County reaps bountiful federal funds
The federal government has paid Eagle County more than $800,000 for federal land located within its border.
This year’s payment in lieu of taxes, or PILT, to Eagle County was $823,812, says Becky Gadell, Eagle County assistant administrator.
“That payment is $53,812 more than what we budgeted for 2003,” Gadell says. “We had budgeted $770,000.”
The county uses that money to support its general fund operations budget – about $26 million – says Mike Roeper, Eagle County’s finance director.
“It’s a significant amount of money. This has been going on for a couple years,” Roeper says. “If that payment would end, we would have to cut the budget. That would be our first choice.”
The PILT program, administered by the Bureau of Land Management, part of the U.S. Department of the Interior, compensates counties for non-taxable federal lands located within their boundaries.
PILT for what?
Payments are made for: BLM lands; national forests; parks and wildlife refuges; land used for federal water projects; and some military installations.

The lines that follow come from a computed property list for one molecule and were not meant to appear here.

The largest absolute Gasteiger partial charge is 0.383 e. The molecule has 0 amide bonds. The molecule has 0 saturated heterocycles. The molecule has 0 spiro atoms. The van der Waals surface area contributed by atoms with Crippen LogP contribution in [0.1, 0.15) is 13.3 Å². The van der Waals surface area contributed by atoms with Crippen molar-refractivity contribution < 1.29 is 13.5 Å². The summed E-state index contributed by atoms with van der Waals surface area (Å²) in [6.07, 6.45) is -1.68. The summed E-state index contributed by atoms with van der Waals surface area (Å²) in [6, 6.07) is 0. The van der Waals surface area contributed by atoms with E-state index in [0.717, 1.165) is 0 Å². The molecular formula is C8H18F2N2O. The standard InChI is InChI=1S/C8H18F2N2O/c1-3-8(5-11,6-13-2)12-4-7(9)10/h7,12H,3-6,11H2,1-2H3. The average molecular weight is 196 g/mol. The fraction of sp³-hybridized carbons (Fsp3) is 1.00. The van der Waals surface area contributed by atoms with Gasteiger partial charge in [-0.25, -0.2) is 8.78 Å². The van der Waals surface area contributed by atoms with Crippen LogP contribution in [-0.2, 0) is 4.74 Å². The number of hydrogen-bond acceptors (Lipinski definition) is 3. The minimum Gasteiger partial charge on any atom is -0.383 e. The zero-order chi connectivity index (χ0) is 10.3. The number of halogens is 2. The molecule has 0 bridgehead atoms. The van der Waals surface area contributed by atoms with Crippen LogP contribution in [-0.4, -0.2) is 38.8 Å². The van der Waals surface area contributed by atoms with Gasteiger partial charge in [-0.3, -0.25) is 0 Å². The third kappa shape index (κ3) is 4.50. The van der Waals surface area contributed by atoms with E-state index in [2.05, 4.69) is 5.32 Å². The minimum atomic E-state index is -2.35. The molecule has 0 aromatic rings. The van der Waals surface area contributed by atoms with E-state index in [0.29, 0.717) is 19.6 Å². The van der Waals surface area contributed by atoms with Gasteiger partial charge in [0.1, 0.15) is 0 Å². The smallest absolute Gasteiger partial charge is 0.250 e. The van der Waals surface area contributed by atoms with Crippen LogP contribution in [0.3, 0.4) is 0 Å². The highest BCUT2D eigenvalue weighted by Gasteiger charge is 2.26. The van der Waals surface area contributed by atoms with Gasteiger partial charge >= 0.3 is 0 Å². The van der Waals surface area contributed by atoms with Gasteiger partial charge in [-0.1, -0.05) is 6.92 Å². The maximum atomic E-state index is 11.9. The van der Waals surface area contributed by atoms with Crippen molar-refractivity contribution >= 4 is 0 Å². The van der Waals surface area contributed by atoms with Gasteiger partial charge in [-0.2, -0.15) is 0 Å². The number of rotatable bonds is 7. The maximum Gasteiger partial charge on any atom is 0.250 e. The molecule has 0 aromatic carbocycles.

“It’s not the same amount we would get in taxes, but it’s pretty close,” Roeper says.
“We expected less; we stay conservative,” he says “We based it on other years.”
In 2002, Eagle County received $770,751.
Of the $17.6 million being disbursed to Colorado counties this year, Garfield County received more than $1 million – up from $810,487 a year ago – and Pitkin County received $555,514.
The money is distributed based on the area of public land in a county, as well as its population.
“Nowhere is PILT more important than it is to us in rural Colorado,” says Blair Jones, spokesman for U.S. Rep. Scott McInnis, R-Grand Junction. “We rely on these programs to replace lost tax-revenue dollars that go toward everything from roads to schools and social services.”
McInnis’ western Colorado congressional district includes 28 counties that count heavily on the payments, he said.
The value of payments to counties has been eroded by inflation over the years. In 1994, Congress attempted to address this concern by increasing the program’s authorization levels. However, Congress’ appropriations to PILT have failed to meet those authorization levels. A bill introduced by McInnis sets out to change that, Jones says.
If McInnis gets his way, future payments will be higher than they have been over the years since the program was begun in 1976.
“This year, $250 million were appropriated nationwide,” Jones says. “If the program had been fully funded, the counties could have split in excess of $300 million.”
McInnis’ bill would require Congress to appropriate PILT funds to the full degree authorized, Jones says.
Glenwood Springs Post Independent news editor Dennis Webb contributed to this story. Veronica Whitney can be reached at 949-0555, ext. 454, or at firstname.lastname@example.org.